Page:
3

Phase 3.4: Create Demand

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2

3

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Phase 4.1: Mainstream Customers

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Expanding the table of contents also provides users an overview of all content and the location of any specific step, phase, and action.

CHAPTER 3

Step 1: Customer Discovery ........................ 31

Phase 1.1: State Your Hypothesis ...................................................... Product Hypothesis ........................................................................................ Customer & Problem Hypothesis .................................................................. Distribution & Pricing Hypothesis ................................................................. Demand Creation Hypothesis ....................................................................... Market Type Hypothesis ................................................................................ Competitive Hypothesis ................................................................................ Phase 1.2: Test “Problem” Hypothesis .............................................. Friendly First Contacts ................................................................................... “Problem” Presentation ................................................................................ Customer Understanding .............................................................................. Market Knowledge ........................................................................................ Phase 1.3: Test “Product” Hypothesis ............................................... First Reality Check .......................................................................................... “Product” Presentation ................................................................................. Yet More Customer Visits .............................................................................. Second Reality Check ..................................................................................... First Advisory Board ....................................................................................... Phase 1.4: Verify ................................................................................. Verify the Problem ......................................................................................... Verify the Product .......................................................................................... Verify the Business Model ............................................................................. Iterate or Exit .................................................................................................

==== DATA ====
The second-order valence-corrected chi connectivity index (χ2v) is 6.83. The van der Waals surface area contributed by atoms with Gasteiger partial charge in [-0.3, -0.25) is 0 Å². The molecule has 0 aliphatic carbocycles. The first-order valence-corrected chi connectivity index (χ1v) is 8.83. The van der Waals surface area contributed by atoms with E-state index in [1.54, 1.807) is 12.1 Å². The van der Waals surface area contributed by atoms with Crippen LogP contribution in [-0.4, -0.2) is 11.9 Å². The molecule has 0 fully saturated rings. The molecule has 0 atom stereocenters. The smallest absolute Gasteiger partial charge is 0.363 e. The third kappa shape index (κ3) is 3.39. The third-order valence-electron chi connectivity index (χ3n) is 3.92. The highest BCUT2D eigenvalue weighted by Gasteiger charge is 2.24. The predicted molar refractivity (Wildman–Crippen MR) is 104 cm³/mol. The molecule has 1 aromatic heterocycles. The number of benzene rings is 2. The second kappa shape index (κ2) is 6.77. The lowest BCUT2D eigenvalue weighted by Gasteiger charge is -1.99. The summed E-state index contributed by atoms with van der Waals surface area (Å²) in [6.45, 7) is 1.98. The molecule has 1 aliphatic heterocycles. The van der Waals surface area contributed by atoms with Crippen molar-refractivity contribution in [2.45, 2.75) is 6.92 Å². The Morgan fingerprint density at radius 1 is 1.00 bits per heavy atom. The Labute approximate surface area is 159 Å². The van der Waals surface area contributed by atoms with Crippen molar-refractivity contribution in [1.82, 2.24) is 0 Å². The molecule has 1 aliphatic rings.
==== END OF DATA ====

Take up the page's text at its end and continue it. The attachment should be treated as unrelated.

40 41 43 50 52 53 57 58 59 61 63 64 65 66 67 68 71 72 73 73 73 74 75

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A similar approach to visual clarification can be applied to all graphics within the book.

Access

Assess Needs

Educate and Present Solution

Strategy

Finance

Product Management

Operational

Technical

Executives

CIO

End Users

IT Staff

High

Sales Introductory Meetings

Account Strategy

Corporate Marketing Low Support

IT

Figure 4.10

Example of a Selling Strategy

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Redesign proposal for Steven Blank's The Four Steps to the Epiphany.

Redesign proposal for Steven Blank's The Four Steps to the Epiphany.